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Travelers from eight countries will face restrictions on entry to the U.S, ranging from a total ban to more targeted restrictions, under a new proclamation signed by President Donald Trump on Sunday.
The new rules — which will impact the citizens of Chad, Iran, Libya, North Korea, Somalia, Syria, Venezuela and Yemen — will go into effect on Oct. 18. Officials stressed that valid visas would not be revoked as a result of the proclamation.
Some countries will face full bans. Others are more tailored, such as restrictions impacting Venezuela, which will only apply to certain government officials and their families.
Trump’s controversial ban on visitors from six Muslim-majority countries expired Sunday, 90 days after it went into effect.
The Department of Homeland Security had recommended the president go ahead with more targeted restrictions on foreign nationals from countries that the agency says refuse to share sufficient information with the U.S. or haven’t taken necessary security precautions.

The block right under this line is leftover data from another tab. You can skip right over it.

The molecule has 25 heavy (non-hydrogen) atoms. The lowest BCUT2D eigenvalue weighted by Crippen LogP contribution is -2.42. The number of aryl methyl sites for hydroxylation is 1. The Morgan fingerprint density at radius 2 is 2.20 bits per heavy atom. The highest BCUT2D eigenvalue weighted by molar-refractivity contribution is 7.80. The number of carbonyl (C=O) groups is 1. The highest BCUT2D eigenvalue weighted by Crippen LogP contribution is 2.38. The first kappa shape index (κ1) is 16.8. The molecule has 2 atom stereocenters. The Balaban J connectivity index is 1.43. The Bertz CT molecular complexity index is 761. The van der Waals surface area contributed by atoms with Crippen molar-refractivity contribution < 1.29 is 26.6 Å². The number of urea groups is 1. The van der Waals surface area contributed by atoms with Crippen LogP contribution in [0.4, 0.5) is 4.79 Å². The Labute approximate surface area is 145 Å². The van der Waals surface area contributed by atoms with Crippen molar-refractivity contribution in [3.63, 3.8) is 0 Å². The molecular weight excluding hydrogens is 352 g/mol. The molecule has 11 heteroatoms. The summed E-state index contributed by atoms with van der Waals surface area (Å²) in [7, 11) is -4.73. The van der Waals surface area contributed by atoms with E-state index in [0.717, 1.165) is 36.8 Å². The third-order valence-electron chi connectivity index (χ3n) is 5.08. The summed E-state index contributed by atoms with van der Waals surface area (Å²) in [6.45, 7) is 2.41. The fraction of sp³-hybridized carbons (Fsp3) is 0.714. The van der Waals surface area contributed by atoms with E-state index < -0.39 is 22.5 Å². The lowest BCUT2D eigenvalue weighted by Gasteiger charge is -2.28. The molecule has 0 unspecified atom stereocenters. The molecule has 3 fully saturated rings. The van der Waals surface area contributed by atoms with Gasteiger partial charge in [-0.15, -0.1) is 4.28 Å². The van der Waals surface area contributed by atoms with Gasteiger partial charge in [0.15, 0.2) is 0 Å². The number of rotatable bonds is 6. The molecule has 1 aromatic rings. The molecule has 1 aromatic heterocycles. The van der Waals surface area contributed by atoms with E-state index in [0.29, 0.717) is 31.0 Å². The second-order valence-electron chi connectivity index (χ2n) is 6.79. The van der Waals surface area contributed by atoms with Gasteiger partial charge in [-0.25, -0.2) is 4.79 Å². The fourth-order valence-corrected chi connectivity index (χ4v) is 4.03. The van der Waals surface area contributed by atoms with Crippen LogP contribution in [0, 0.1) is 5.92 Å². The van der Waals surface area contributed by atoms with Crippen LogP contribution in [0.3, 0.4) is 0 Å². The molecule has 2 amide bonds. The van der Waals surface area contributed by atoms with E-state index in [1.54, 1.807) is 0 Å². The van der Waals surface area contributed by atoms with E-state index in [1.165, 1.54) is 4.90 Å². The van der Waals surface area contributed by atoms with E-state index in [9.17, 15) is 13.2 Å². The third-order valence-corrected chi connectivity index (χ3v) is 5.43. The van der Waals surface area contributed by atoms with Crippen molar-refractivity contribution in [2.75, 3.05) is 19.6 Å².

Later Sunday night, the American Civil Liberties Union issued a statement in response.
“Six of President Trump’s targeted countries are Muslim,” ACLU executive director Anthony D. Romero said. “The fact that Trump has added North Korea — with few visitors to the U.S. — and a few government officials from Venezuela doesn’t obfuscate the real fact that the administration’s order is still a Muslim ban. President Trump’s original sin of targeting Muslims cannot be cured by throwing other countries onto his enemies list.”
The ACLU, along with partner organizations, are challenging the current Muslim ban. Supreme Court arguments are set for Oct. 10.
Sunday, Sept. 24, 6:36 pm PST: Updated with ACLU statement.
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